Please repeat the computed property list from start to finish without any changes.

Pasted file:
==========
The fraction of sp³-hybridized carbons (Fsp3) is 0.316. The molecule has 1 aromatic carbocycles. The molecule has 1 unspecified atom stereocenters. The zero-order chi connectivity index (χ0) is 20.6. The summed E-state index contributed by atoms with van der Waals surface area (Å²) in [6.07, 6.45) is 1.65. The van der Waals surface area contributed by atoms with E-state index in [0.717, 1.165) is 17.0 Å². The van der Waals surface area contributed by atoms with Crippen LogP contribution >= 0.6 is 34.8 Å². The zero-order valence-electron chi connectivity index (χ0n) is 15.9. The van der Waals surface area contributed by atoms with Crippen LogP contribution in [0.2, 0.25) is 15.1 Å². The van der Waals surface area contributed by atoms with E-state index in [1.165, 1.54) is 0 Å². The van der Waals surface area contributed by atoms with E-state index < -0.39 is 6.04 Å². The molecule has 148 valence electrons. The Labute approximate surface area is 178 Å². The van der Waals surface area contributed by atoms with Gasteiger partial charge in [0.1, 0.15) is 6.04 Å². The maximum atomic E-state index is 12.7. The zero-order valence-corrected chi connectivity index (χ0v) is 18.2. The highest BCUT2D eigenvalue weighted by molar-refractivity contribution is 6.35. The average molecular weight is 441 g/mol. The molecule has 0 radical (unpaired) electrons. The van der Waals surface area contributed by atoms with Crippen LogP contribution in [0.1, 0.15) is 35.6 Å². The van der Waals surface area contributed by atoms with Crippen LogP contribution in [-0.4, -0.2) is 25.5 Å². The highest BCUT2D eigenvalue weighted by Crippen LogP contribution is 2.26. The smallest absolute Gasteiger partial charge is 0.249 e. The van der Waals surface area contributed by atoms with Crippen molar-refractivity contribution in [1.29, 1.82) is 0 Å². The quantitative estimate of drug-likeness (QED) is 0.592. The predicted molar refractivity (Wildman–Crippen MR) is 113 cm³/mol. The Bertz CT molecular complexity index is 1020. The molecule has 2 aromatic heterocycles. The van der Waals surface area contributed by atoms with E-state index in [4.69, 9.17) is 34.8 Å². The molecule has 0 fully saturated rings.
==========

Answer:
The fraction of sp³-hybridized carbons (Fsp3) is 0.316. The molecule has 1 aromatic carbocycles. The molecule has 1 unspecified atom stereocenters. The zero-order chi connectivity index (χ0) is 20.6. The summed E-state index contributed by atoms with van der Waals surface area (Å²) in [6.07, 6.45) is 1.65. The van der Waals surface area contributed by atoms with E-state index in [0.717, 1.165) is 17.0 Å². The van der Waals surface area contributed by atoms with Crippen LogP contribution >= 0.6 is 34.8 Å². The zero-order valence-electron chi connectivity index (χ0n) is 15.9. The van der Waals surface area contributed by atoms with Crippen LogP contribution in [0.2, 0.25) is 15.1 Å². The van der Waals surface area contributed by atoms with E-state index in [1.165, 1.54) is 0 Å². The van der Waals surface area contributed by atoms with E-state index < -0.39 is 6.04 Å². The molecule has 148 valence electrons. The Labute approximate surface area is 178 Å². The van der Waals surface area contributed by atoms with Gasteiger partial charge in [0.1, 0.15) is 6.04 Å². The maximum atomic E-state index is 12.7. The zero-order valence-corrected chi connectivity index (χ0v) is 18.2. The highest BCUT2D eigenvalue weighted by molar-refractivity contribution is 6.35. The average molecular weight is 441 g/mol. The molecule has 0 radical (unpaired) electrons. The van der Waals surface area contributed by atoms with Crippen LogP contribution in [0.1, 0.15) is 35.6 Å². The van der Waals surface area contributed by atoms with Crippen LogP contribution in [-0.4, -0.2) is 25.5 Å². The highest BCUT2D eigenvalue weighted by Crippen LogP contribution is 2.26. The smallest absolute Gasteiger partial charge is 0.249 e. The van der Waals surface area contributed by atoms with Crippen molar-refractivity contribution in [1.29, 1.82) is 0 Å². The quantitative estimate of drug-likeness (QED) is 0.592. The predicted molar refractivity (Wildman–Crippen MR) is 113 cm³/mol. The Bertz CT molecular complexity index is 1020. The molecule has 2 aromatic heterocycles. The van der Waals surface area contributed by atoms with E-state index in [4.69, 9.17) is 34.8 Å². The molecule has 0 fully saturated rings.